Quantitative detection of codeine in human plasma using surface-enhanced Raman scattering via adaptation of the isotopic labelling principle†
In this study surface enhanced Raman scattering (SERS) combined with the isotopic labelling (IL) principle has been used for the quantification of codeine spiked into both water and human plasma. Multivariate statistical approaches were employed for the analysis of these SERS spectral data, particularly partial least squares regression (PLSR) which was used to generate models using the full SERS spectral data for quantification of codeine with, and without, an internal isotopic labelled standard. The PLSR models provided accurate codeine quantification in water and human plasma with high prediction accuracy (Q2). In addition, the employment of codeine-d6 as the internal standard further improved the accuracy of the model, by increasing the Q2 from 0.89 to 0.94 and decreasing the low root-mean-square error of predictions (RMSEP) from 11.36 to 8.44. Using the peak area at 1281 cm−1 assigned to C–N stretching, C–H wagging and ring breathing, the limit of detection was calculated in both water and human plasma to be 0.7 μM (209.55 ng mL−1) and 1.39 μM (416.12 ng mL−1), respectively. Due to a lack of definitive codeine vibrational assignments, density functional theory (DFT) calculations have also been used to assign the spectral bands with their corresponding vibrational modes, which were in excellent agreement with our experimental Raman and SERS findings. Thus, we have successfully demonstrated the application of SERS with isotope labelling for the absolute quantification of codeine in human plasma for the first time with a high degree of accuracy and reproducibility. The use of the IL principle which employs an isotopolog (that is to say, a molecule which is only different by the substitution of atoms by isotopes) improves quantification and reproducibility because the competition of the codeine and codeine-d6 for the metal surface used for SERS is equal and this will offset any difference in the number of particles under analysis or any fluctuations in laser fluence. It is our belief that this may open up new exciting opportunities for testing SERS in real-world samples and applications which would be an area of potential future studies.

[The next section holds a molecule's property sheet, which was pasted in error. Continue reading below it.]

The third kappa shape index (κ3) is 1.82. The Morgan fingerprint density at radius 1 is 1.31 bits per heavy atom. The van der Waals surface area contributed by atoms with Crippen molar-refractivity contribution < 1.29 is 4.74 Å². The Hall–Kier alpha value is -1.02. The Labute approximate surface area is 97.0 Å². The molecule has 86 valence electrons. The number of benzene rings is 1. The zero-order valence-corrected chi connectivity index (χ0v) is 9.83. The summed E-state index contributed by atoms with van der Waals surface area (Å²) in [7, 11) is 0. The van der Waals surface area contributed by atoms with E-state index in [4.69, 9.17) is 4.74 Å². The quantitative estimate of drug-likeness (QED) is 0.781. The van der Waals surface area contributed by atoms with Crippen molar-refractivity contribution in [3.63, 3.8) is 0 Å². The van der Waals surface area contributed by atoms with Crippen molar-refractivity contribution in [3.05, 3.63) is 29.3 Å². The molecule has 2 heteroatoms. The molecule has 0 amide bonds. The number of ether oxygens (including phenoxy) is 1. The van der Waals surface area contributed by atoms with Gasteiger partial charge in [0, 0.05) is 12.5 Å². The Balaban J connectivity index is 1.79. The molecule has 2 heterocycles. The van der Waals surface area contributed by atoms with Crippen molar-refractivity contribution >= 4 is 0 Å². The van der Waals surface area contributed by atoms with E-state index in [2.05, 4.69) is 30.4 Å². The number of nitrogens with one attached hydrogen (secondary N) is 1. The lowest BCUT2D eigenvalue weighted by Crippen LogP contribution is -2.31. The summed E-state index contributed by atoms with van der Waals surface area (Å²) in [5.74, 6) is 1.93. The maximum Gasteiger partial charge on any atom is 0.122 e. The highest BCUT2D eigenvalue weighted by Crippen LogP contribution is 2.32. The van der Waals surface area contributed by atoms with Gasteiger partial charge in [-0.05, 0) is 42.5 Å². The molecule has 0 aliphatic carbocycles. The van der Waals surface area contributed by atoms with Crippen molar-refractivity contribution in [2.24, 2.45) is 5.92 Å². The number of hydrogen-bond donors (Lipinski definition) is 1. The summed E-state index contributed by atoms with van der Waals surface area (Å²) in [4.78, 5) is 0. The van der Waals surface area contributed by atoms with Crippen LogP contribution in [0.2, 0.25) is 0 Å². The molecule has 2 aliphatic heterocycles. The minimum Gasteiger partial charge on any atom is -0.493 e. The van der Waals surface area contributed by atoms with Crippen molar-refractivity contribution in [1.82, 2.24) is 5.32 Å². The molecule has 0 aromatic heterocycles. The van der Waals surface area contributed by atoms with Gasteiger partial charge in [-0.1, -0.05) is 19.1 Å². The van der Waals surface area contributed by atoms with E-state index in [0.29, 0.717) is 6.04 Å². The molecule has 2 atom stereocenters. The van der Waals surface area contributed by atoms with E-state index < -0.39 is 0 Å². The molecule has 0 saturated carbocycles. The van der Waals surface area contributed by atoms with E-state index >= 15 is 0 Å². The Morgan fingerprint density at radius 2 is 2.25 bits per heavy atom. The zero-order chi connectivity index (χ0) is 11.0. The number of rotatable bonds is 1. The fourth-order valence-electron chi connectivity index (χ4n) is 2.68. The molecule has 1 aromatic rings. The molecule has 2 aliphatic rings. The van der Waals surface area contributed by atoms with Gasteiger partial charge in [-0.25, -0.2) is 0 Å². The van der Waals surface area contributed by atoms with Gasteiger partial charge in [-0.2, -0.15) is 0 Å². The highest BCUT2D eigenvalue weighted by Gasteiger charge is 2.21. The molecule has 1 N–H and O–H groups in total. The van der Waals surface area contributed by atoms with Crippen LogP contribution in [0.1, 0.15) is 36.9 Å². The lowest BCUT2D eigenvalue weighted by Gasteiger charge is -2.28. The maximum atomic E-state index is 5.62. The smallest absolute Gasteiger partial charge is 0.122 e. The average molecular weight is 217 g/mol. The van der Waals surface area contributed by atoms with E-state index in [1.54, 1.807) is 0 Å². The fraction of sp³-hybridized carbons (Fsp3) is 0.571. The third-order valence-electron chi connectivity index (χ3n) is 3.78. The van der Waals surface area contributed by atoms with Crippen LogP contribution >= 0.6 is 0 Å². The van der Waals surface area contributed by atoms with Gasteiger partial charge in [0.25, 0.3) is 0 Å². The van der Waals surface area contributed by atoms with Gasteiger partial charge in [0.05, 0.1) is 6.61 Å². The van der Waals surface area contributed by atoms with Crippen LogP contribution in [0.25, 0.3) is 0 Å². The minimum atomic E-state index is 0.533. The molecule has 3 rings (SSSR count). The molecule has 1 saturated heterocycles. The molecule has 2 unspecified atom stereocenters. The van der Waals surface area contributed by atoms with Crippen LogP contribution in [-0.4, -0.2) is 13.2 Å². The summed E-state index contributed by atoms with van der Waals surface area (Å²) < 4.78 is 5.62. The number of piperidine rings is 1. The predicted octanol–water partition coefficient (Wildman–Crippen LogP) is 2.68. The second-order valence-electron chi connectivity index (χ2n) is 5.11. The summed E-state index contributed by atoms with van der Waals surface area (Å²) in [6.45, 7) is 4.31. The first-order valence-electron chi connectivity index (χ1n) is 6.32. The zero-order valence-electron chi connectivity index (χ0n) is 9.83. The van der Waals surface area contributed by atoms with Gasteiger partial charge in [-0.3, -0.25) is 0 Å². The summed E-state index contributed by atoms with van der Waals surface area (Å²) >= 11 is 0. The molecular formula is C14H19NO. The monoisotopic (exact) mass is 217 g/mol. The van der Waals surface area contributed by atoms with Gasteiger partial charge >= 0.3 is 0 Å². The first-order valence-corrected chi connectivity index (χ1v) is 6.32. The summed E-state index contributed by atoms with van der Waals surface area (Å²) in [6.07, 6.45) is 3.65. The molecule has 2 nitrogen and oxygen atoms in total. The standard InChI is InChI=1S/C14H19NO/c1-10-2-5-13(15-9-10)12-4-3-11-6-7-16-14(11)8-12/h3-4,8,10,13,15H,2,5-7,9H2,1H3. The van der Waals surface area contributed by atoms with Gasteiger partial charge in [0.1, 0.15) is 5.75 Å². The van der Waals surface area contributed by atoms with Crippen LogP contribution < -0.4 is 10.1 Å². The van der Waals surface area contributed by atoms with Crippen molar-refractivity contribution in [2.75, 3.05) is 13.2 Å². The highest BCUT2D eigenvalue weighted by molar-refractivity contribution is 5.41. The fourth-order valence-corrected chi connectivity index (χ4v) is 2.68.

- This article is part of the themed collection: RSC papers by GRC Bioanalytical Sensors 2018 Speakers